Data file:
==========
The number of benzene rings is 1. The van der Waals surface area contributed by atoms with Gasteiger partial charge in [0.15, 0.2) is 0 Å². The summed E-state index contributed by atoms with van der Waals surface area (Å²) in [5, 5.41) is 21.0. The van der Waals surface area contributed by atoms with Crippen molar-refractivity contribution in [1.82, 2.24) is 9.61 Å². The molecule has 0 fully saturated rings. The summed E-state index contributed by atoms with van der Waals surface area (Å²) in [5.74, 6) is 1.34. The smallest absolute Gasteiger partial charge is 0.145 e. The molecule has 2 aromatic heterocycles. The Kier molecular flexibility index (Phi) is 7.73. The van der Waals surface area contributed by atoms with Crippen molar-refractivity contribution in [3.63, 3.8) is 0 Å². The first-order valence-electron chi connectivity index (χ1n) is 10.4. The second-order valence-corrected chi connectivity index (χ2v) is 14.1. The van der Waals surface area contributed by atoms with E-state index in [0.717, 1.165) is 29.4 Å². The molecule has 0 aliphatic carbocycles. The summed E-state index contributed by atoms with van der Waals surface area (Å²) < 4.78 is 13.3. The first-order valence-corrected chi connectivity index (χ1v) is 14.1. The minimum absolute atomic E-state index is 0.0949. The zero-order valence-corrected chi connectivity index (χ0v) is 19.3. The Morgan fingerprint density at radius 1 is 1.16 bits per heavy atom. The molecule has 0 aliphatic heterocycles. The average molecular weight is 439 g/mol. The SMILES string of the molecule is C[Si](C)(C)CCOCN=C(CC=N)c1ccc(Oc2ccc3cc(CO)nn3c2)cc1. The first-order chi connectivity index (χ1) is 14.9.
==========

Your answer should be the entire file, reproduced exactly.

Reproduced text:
The number of benzene rings is 1. The van der Waals surface area contributed by atoms with Gasteiger partial charge in [0.15, 0.2) is 0 Å². The summed E-state index contributed by atoms with van der Waals surface area (Å²) in [5, 5.41) is 21.0. The van der Waals surface area contributed by atoms with Crippen molar-refractivity contribution in [1.82, 2.24) is 9.61 Å². The molecule has 0 fully saturated rings. The summed E-state index contributed by atoms with van der Waals surface area (Å²) in [5.74, 6) is 1.34. The smallest absolute Gasteiger partial charge is 0.145 e. The molecule has 2 aromatic heterocycles. The Kier molecular flexibility index (Phi) is 7.73. The van der Waals surface area contributed by atoms with Crippen molar-refractivity contribution in [3.63, 3.8) is 0 Å². The first-order valence-electron chi connectivity index (χ1n) is 10.4. The second-order valence-corrected chi connectivity index (χ2v) is 14.1. The van der Waals surface area contributed by atoms with E-state index in [0.717, 1.165) is 29.4 Å². The molecule has 0 aliphatic carbocycles. The summed E-state index contributed by atoms with van der Waals surface area (Å²) < 4.78 is 13.3. The first-order valence-corrected chi connectivity index (χ1v) is 14.1. The minimum absolute atomic E-state index is 0.0949. The zero-order valence-corrected chi connectivity index (χ0v) is 19.3. The Morgan fingerprint density at radius 1 is 1.16 bits per heavy atom. The molecule has 0 aliphatic heterocycles. The average molecular weight is 439 g/mol. The SMILES string of the molecule is C[Si](C)(C)CCOCN=C(CC=N)c1ccc(Oc2ccc3cc(CO)nn3c2)cc1. The first-order chi connectivity index (χ1) is 14.9.